Facing the Sun!
If you drove past one of our fields this morning, you may have noticed that all of the short-statured sunflowers were facing the same direction - East. And this evening, they will continue to face the same direction.... but it wont be East!
I can hear your thoughts as I write this, "What? She has got to be pulling my leg. No way can those flowers turn their heads!"
However, I kid you not. Actually, up until the sunflowers are in full bloom, the heads will face wherever the sun is located. Since the sun rises in the East, the sunflowers start their morning eastward facing and then slowly turn their heads towards the West as the sun sets. During the evening, the heads will continue to rotate until they are back to their eastward-facing position by sunrise.
The scientific term for this is called "heliotropism."
Heliotropism is the seasonal motion of plants (or plant parts) in response to the sun. You guessed it, the sunflower bud acts as a heliotropic plant. Pretty awesome, huh?! So Nebraska may not be considered the "tropics," but no one can argue that we are farmers in the beautiful heliotropics!
So how do those sunflowers actually turn their heads?
The rotating head has to do with stem growth. When plants track the sun during the day, the east side of the stem is growing which tilts it to the west. During the night, the west side of the stem is growing which tilts it back to the east. So just imagine that sunflower field is actually gym class and they are doing stretches 24/7 - 12 hours to the east and 12 hours to the west, growing inch by inch.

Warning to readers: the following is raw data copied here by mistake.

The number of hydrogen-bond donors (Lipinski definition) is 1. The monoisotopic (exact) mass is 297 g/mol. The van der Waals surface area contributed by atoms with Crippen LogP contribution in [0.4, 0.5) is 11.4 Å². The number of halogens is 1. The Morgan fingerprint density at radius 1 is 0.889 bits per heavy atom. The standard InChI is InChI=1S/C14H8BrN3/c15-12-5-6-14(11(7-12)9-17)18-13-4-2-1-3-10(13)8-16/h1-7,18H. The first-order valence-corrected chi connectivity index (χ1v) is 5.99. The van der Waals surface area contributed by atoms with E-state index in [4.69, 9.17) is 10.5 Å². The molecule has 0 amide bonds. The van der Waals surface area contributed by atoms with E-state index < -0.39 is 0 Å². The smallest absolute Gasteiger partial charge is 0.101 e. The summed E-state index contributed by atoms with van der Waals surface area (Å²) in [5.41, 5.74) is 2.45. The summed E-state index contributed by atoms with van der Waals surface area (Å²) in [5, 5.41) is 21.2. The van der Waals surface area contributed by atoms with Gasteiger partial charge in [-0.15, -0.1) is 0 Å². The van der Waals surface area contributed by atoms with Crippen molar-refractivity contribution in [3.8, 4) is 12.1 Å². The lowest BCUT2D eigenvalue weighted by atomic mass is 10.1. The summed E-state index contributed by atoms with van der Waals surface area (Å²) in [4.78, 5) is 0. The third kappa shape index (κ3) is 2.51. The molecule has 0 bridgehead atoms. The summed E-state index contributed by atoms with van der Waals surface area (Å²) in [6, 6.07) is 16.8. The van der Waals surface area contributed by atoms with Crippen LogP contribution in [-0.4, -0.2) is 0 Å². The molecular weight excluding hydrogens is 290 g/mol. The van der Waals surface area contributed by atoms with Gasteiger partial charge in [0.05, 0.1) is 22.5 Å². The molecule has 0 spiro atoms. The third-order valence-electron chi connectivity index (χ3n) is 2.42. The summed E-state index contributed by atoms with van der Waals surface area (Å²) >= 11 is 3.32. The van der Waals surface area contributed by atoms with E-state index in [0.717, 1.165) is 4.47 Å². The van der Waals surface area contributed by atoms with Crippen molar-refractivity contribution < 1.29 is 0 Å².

But then, they gain weight....
Within a few days, our short-statured sunflower heads will no longer follow the sun. Actually, our conventional-height sunflowers have already stopped following the sun and are now east-facing 100% of the time. Why you may ask? We planted our short-statured sunflowers one week after the conventional-height plants - therefore the conventional-height sunflowers are further along in the growth process and are now east-facing. When the sunflower begins to fully bloom, the head gets heavier as the seeds begin to grow and fill with oil - so it no longer turns to the sun. It decides to settle down and face east for the rest of it's life.
Sunflowers react more to sunlight in the early morning (east-facing) than in the afternoon or evening (west-facing). In addition to this, east-facing flowers attract up to five times more pollinators (bees) than west-facing flowers simply because bees like warmth! Yes, bees are an important part of the sunflower's growth. Bring on the pollinators!
Want to know what happens next?! Cliff hanger... Stay tuned and beware of the bees!
In the meantime, don't forget to grab yourself a bottle of Simply Sunflower All Natural Oil! Check out our locations tab to find where it's available near you.
The Simply Sunflower Team